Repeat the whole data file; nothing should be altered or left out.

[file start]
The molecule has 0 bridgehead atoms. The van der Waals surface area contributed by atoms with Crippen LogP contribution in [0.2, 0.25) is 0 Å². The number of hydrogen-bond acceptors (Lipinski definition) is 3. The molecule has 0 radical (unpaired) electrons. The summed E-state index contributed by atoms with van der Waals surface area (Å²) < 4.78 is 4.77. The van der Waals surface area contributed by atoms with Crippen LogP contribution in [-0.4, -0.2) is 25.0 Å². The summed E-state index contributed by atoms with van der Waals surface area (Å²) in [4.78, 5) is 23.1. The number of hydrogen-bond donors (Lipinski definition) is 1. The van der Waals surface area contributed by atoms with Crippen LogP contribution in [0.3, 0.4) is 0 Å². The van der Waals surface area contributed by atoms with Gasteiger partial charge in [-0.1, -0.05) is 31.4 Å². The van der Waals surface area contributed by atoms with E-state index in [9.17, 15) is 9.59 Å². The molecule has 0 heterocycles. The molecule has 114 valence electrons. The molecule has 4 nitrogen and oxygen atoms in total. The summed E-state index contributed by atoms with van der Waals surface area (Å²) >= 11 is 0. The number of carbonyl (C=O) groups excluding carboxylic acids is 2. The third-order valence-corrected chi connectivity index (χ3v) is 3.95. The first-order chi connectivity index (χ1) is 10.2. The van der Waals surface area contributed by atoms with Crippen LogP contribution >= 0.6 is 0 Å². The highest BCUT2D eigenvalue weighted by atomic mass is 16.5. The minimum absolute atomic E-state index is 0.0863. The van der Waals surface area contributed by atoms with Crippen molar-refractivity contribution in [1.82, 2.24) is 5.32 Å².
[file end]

The molecule has 0 bridgehead atoms. The van der Waals surface area contributed by atoms with Crippen LogP contribution in [0.2, 0.25) is 0 Å². The number of hydrogen-bond acceptors (Lipinski definition) is 3. The molecule has 0 radical (unpaired) electrons. The summed E-state index contributed by atoms with van der Waals surface area (Å²) < 4.78 is 4.77. The van der Waals surface area contributed by atoms with Crippen LogP contribution in [-0.4, -0.2) is 25.0 Å². The summed E-state index contributed by atoms with van der Waals surface area (Å²) in [4.78, 5) is 23.1. The number of hydrogen-bond donors (Lipinski definition) is 1. The van der Waals surface area contributed by atoms with Crippen LogP contribution in [0.3, 0.4) is 0 Å². The van der Waals surface area contributed by atoms with Gasteiger partial charge in [-0.1, -0.05) is 31.4 Å². The van der Waals surface area contributed by atoms with E-state index in [9.17, 15) is 9.59 Å². The molecule has 0 heterocycles. The molecule has 114 valence electrons. The molecule has 4 nitrogen and oxygen atoms in total. The summed E-state index contributed by atoms with van der Waals surface area (Å²) >= 11 is 0. The number of carbonyl (C=O) groups excluding carboxylic acids is 2. The third-order valence-corrected chi connectivity index (χ3v) is 3.95. The first-order chi connectivity index (χ1) is 10.2. The van der Waals surface area contributed by atoms with Crippen LogP contribution >= 0.6 is 0 Å². The highest BCUT2D eigenvalue weighted by atomic mass is 16.5. The minimum absolute atomic E-state index is 0.0863. The van der Waals surface area contributed by atoms with Crippen molar-refractivity contribution in [1.82, 2.24) is 5.32 Å².